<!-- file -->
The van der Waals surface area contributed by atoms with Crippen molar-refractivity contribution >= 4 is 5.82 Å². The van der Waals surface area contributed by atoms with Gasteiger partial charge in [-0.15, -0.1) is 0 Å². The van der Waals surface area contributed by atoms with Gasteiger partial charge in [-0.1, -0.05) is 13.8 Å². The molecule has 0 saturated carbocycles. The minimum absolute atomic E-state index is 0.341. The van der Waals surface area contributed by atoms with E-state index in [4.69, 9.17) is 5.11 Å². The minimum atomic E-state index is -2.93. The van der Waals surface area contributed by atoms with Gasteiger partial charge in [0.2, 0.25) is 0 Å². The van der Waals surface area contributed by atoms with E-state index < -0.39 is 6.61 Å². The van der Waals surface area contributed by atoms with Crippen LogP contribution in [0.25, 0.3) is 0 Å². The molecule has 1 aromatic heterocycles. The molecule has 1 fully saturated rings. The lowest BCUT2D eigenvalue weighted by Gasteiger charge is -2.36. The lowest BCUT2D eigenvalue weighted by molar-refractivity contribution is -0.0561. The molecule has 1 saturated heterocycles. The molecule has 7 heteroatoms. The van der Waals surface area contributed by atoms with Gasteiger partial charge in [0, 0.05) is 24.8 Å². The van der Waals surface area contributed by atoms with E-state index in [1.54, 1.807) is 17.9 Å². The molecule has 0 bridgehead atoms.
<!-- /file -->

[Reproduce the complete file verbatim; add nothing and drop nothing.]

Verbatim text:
The van der Waals surface area contributed by atoms with Crippen molar-refractivity contribution >= 4 is 5.82 Å². The van der Waals surface area contributed by atoms with Gasteiger partial charge in [-0.15, -0.1) is 0 Å². The van der Waals surface area contributed by atoms with Gasteiger partial charge in [-0.1, -0.05) is 13.8 Å². The molecule has 0 saturated carbocycles. The minimum absolute atomic E-state index is 0.341. The van der Waals surface area contributed by atoms with E-state index in [4.69, 9.17) is 5.11 Å². The minimum atomic E-state index is -2.93. The van der Waals surface area contributed by atoms with Gasteiger partial charge in [0.2, 0.25) is 0 Å². The van der Waals surface area contributed by atoms with E-state index < -0.39 is 6.61 Å². The van der Waals surface area contributed by atoms with Crippen LogP contribution in [0.25, 0.3) is 0 Å². The molecule has 1 aromatic heterocycles. The molecule has 1 fully saturated rings. The lowest BCUT2D eigenvalue weighted by Gasteiger charge is -2.36. The lowest BCUT2D eigenvalue weighted by molar-refractivity contribution is -0.0561. The molecule has 1 saturated heterocycles. The molecule has 7 heteroatoms. The van der Waals surface area contributed by atoms with Gasteiger partial charge in [0, 0.05) is 24.8 Å². The van der Waals surface area contributed by atoms with E-state index in [1.54, 1.807) is 17.9 Å². The molecule has 0 bridgehead atoms.